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What can the high street do that Amazon can’t?

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There was a time when shopping was a real hands-on, social activity. When shops were the only place to shop, they had to be a catch-all for every step of the buying process from initial research, to decision making, customer, service, delivery and more. In some ways, it’s incredible they handled the challenge as well as they did.

Then Amazon happened. Most traditional motivations for shopping have given way to more efficient alternatives online. Prices are better, comparison is easier and delivery is becoming more and more convenient. Amazon, and indeed it’s entire ilk, have put the high street in a completely different position.

So what’s left to do? How do you turn physical stores and space into something that’s not simple shackles around your margins? What can high street retail do to avoid devolving into just showrooms and click & collect pick-up locations?

For many, the answer is value-add services, expertise and education. Many customers still crave a face-to-face with a helpful, experienced member of staff – and many people who end up in retail are a wealth of knowledge, attracted to their role by the idea of spending all their time around a subject they love. You don’t have to run the genius bar to see the effect that sitting down with a well-informed and helpful representative of the company can have.

But such expertise is expensive to have on hand 24/7 with no idea when customers will come in, when they will expect to use it or how much of a difference it makes to bottom lines. So how do you take the virtue of this expertise, and offer it efficiently and effectively?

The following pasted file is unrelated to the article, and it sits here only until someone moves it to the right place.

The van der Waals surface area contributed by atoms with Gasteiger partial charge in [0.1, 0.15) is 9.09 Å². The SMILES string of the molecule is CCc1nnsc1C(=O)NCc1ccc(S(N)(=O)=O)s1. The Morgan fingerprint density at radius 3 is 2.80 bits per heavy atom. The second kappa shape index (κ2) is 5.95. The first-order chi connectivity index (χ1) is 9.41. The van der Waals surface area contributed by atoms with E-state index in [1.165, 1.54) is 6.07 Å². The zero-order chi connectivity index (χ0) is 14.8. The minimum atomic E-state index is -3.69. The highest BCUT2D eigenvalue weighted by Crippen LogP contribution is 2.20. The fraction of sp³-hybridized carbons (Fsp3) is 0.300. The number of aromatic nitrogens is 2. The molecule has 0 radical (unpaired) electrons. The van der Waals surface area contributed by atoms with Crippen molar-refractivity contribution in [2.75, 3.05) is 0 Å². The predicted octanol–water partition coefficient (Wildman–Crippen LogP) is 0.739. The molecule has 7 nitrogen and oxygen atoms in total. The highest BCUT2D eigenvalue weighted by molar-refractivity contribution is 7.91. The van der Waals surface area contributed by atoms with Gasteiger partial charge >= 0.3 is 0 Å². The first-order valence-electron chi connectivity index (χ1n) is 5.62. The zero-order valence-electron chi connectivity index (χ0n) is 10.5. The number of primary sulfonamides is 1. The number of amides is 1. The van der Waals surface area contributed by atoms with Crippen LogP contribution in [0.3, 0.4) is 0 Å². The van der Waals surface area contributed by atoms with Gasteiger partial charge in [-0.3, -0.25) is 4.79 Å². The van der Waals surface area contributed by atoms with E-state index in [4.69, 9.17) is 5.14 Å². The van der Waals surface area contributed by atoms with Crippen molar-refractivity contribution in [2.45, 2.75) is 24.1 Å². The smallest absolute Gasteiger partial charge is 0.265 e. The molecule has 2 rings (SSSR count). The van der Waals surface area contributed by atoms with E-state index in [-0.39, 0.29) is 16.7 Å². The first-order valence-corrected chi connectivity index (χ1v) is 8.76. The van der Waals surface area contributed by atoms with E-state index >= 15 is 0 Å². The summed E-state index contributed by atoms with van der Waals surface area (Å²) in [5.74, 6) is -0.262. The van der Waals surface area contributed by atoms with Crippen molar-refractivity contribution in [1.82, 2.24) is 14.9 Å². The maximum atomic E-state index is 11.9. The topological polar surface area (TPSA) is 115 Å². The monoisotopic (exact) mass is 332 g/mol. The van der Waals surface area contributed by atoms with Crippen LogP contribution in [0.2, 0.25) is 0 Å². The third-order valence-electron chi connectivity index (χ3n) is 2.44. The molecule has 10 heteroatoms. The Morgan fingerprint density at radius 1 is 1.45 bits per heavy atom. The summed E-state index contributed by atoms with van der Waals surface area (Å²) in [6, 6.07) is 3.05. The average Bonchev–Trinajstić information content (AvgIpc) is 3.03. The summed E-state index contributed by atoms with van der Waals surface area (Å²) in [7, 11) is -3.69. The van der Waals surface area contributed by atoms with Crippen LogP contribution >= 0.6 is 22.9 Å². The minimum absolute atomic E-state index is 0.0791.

The answer is focus. More and more companies are distilling the experience they have in their field into new, defined, marketable in-store services that customers perceive and value differently. This not just a superior standard store experience but offering something customer will go out of their way for. It also means assertively spreading the word – creating a new reason to come back to the high street itself.

Pets at Home provides a good example of this with its pet nutrition consultations. These free sessions invite customers to schedule an appointment where they can provide important details beforehand, bring their pet along for examination and received a 100% tailored analysis of how to give the very best care to their furry family member. As a result, they become a happier, better educated, more loyal customer and their average spend increases. Everybody wins.

It’s not the only example: Hobbycraft recently announced its plans to get as many people crafting in the local communities around their stores as possible; Jessops has started to offer lessons on camera-skills for its enthusiastic audience; Waitrose tempts customers in with a cooking school. In each case, the companies have created new revenue streams and opportunities to educate and upsell while focusing on improving service. And customers vote with their feet.

Because these sessions are defined, marketed and booked in advance, it allows the retailers to plan around and resource them properly, rather than having to deal with uneven patterns of customer footfall. They can learn from the most successful sessions or cross-sell other experiences, services or products that may be of interest. They can run a more efficient business focussed around the last remaining inimitable characteristic of their high street shops.

It’s not to say it’s easy. But by concentrating on providing added value that simply can’t be delivered online, our high streets may stand a chance to become more enlightening to their customers rather than just wallet-lightening. And in doing so, they’ll be taking a path that online-only stores simply can’t follow.

Published on Thursday 13 March by Editorial Assistant

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